Hanging up my guns again

Watchdogs

tl;dr: I feel uncomfortable about videogame violence.

From time to time I play videogames. I finished Watchdogs last night, churning through the last missions chiefly because I have the kind of personality that wants to finish things, and also because (as I’ve said) I enjoy driving cars to places I’m told to drive them (Uber: The Game?). Watchdogs is one of those games where a  very substantial amount of your time is spent whipping out a gun and killing people, and so I did lots of that over the past weeks as I made my way through the game’s (underwhelming) narrative.

I often think about ‘videogame violence’ and its place in the larger world of videogames I find myself attached to. Clearly I’m not so rabidly anti-gun violence in games as to never play those games, but each time I play one of these things, I’m always taken aback and disturbed by the activity, and tend to stay away from them for months afterwards. It’s not that I’m over-sensitive, weeping as I take each digital life, it’s that I see and feel how easy and rote the action of killing with a gun becomes and I feel distinctly worried by it being a taken-for-granted form entertainment and pastime.

Now, I definitely enjoy shooting people in videogames. There’s a distinct satisfaction to the kinaesthetic mastery involved, the graphical flourishes, the evocation of doing something powerful, the taboo being broken, and on and on. There’s no question that killing is a deep-seated part of, I suppose, being an animal, and that videogames allow us to tap into that ‘safely’. But when I’ve played these games I can’t shake the feeling that it’s really, really not good, and all the apologetics I’ve read for this kind of stuff just doesn’t make me feel any better. It’s gross to enjoy killing people, even if it isn’t real.

But of course killing like this is so integral to entertainment media, and especially certain genres of videogames, that it’s not even “just killing”, it’s enhanced so many ways. In Watchdogs you get little pop-ups like social media alerts telling you when you get a headshot – as in, you shot someone in the head and they presumably died instantly. Or if you “neutralized” someone by shooting them in the knees, say. I’m sorry but that’s hideous. The fact that the design of these games is hugely premised on what we, the players, like suggests that this is the kind of thing we want. This is who we are. We are people who feel good about shooting someone successfully, and great if we shot them in the head. Sad! (Sorry, couldn’t resist that Trumpism.)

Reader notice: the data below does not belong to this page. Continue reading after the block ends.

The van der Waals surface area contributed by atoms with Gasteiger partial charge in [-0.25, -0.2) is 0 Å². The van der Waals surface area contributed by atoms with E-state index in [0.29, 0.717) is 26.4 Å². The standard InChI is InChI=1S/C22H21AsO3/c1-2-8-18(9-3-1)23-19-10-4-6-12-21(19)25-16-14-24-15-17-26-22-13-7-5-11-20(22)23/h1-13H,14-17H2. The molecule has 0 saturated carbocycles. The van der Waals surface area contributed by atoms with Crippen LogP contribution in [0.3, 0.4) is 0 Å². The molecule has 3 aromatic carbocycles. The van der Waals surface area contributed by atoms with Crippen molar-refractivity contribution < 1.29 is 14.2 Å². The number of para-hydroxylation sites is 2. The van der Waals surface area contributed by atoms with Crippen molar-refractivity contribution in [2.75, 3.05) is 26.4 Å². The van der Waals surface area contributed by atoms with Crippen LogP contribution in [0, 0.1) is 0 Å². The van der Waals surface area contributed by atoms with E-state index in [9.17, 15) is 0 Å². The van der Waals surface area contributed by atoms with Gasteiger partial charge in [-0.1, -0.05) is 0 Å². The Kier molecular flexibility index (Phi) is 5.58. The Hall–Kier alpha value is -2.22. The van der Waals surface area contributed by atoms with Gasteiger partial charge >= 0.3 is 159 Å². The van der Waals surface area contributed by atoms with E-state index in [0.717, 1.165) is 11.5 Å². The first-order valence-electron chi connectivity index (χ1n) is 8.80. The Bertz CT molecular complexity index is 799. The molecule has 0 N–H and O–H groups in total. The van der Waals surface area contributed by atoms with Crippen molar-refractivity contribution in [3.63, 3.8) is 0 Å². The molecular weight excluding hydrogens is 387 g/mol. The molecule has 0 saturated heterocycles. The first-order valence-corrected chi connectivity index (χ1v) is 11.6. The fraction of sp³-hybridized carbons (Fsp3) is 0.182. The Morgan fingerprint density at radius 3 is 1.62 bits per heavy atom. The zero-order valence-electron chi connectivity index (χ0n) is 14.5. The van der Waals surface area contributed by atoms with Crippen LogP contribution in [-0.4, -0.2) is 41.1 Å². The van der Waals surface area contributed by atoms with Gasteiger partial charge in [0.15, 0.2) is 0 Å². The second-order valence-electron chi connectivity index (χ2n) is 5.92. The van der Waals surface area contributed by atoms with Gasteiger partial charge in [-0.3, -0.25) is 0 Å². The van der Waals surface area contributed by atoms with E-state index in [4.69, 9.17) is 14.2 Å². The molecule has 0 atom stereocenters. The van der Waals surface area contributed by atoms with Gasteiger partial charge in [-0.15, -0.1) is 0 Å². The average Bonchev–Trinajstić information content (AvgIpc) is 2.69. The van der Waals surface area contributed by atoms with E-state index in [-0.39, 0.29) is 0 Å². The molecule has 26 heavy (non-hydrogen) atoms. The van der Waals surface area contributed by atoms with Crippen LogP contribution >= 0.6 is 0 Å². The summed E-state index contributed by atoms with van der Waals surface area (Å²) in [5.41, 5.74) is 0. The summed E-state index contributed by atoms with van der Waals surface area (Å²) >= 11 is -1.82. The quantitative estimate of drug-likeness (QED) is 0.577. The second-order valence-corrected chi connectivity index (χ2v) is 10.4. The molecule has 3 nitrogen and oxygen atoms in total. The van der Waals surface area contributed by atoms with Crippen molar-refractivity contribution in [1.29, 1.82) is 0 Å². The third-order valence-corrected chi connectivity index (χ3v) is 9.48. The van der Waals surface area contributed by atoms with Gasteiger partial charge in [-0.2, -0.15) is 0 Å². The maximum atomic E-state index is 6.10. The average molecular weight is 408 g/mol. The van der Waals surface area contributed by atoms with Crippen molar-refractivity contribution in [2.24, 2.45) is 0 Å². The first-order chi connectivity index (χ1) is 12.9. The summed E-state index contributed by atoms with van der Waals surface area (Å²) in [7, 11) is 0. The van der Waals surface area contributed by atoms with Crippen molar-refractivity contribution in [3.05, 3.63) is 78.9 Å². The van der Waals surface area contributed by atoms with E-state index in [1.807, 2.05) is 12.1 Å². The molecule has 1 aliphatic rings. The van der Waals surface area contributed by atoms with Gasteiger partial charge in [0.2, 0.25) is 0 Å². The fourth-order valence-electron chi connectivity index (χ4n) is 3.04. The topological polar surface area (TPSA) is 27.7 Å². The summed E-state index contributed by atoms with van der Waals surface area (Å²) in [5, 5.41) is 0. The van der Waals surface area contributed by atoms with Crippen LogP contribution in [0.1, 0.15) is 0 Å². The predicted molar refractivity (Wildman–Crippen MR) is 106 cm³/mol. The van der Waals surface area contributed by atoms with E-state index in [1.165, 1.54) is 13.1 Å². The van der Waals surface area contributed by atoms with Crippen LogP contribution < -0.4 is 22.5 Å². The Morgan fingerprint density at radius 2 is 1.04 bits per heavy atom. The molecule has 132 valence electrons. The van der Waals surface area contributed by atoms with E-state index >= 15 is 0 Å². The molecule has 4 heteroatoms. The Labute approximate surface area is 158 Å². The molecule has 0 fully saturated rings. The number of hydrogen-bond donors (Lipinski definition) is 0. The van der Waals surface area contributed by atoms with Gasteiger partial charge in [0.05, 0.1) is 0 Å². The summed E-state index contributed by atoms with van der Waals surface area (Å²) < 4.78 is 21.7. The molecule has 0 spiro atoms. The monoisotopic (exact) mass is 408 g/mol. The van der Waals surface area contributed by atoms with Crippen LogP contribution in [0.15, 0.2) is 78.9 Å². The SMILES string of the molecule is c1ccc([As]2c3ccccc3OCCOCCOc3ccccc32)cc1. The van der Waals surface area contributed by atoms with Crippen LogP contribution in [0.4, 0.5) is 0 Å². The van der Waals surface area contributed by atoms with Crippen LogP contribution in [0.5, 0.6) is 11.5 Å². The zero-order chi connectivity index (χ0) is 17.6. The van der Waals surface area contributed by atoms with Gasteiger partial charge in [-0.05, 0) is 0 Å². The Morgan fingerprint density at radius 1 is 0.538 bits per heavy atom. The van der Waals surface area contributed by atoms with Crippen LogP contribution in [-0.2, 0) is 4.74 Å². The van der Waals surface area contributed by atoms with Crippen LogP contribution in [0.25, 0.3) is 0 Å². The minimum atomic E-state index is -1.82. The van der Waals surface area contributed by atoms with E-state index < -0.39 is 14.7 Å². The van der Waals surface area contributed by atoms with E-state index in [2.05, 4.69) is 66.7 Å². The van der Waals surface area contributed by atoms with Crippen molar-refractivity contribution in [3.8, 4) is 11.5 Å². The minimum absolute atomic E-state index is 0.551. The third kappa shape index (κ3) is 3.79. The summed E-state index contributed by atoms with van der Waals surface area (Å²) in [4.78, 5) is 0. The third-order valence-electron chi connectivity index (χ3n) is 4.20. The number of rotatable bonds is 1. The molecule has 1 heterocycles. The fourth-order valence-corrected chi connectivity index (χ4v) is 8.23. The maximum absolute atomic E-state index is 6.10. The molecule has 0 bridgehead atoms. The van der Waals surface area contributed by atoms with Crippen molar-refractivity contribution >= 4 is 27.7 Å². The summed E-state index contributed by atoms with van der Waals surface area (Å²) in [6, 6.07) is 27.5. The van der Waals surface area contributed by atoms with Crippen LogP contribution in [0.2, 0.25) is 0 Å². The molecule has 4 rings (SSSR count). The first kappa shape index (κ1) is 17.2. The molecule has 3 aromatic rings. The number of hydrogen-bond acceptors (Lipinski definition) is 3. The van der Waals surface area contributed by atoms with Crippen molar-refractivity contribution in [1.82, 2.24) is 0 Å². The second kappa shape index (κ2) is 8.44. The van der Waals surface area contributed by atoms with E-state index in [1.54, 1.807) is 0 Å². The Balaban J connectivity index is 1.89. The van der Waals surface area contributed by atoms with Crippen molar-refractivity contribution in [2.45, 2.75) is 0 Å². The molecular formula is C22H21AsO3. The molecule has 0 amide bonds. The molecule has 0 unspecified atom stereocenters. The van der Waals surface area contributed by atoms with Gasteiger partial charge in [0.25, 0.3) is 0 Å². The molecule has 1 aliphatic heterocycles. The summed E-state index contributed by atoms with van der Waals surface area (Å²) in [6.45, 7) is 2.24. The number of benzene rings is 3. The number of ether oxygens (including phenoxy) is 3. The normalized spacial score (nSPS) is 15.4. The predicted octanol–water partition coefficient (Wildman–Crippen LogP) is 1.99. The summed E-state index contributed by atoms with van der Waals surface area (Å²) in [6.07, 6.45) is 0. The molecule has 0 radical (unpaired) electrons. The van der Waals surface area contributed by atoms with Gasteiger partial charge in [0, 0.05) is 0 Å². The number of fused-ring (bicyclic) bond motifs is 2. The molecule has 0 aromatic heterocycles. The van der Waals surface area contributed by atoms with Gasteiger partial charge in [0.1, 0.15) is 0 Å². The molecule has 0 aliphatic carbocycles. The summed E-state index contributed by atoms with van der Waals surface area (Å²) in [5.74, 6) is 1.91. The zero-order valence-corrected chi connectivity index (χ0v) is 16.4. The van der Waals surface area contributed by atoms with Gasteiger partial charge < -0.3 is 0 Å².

And it seems pretty gun-specific, too? Gun culture and gun-based killing seems to be much more acceptable than it should be. You could run the thought experiment of imagining a game just like Watchdogs except that you have an arsenal of different knives and you run around the city stabbing people to death (and, sure, imagine they also have knives and are trying to stab you too, so it’s ‘justified’). The level of the personal introduced by a stabbing (or a strangling, perhaps, or beating people to death with a bat), changes the dynamics, I think? At least, when I run this experiment in my head I find it significantly more disgusting. I remember in Grand Theft Auto: San Andreas you could stab people, which felt weird, but could then continue to stab them while they lay on the ground. This crossed some line for me – I found it deeply upsetting both as image and action.

But why on earth is that the line for me? Why would it be fine to relish and seek out headshots, but then find brutally stabbing people distressing? Guns seem to allow us to transform the very personal (killing) into the impersonal, a transmutation I just don’t seem to be able to understand. And yet I literally feel and experience it when I play these games. Intellectually I think they’re abhorrent, but as a player I don’t deny the pleasure. When and how did the line get moved to the point where much or most virtual killing is basically fine and harmless, with some outliers that are “actually wrong”?

The typical argument I see excusing this contradiction is that it’s “okay to like problematic things”, and I can believe that in certain contexts that’s completely fine. But isn’t killing people something more or less objectively bad that we absolutely would rather not have in the world? And even if killing is necessary in the world (it probably is, right?), shouldn’t we at least feel incredibly disturbed that a huge part of daily entertainment for many of us is enacting the killing of scores of people? Is it really, actually okay to like it?

It doesn’t feel okay.

15 February 2017
← next words previous words →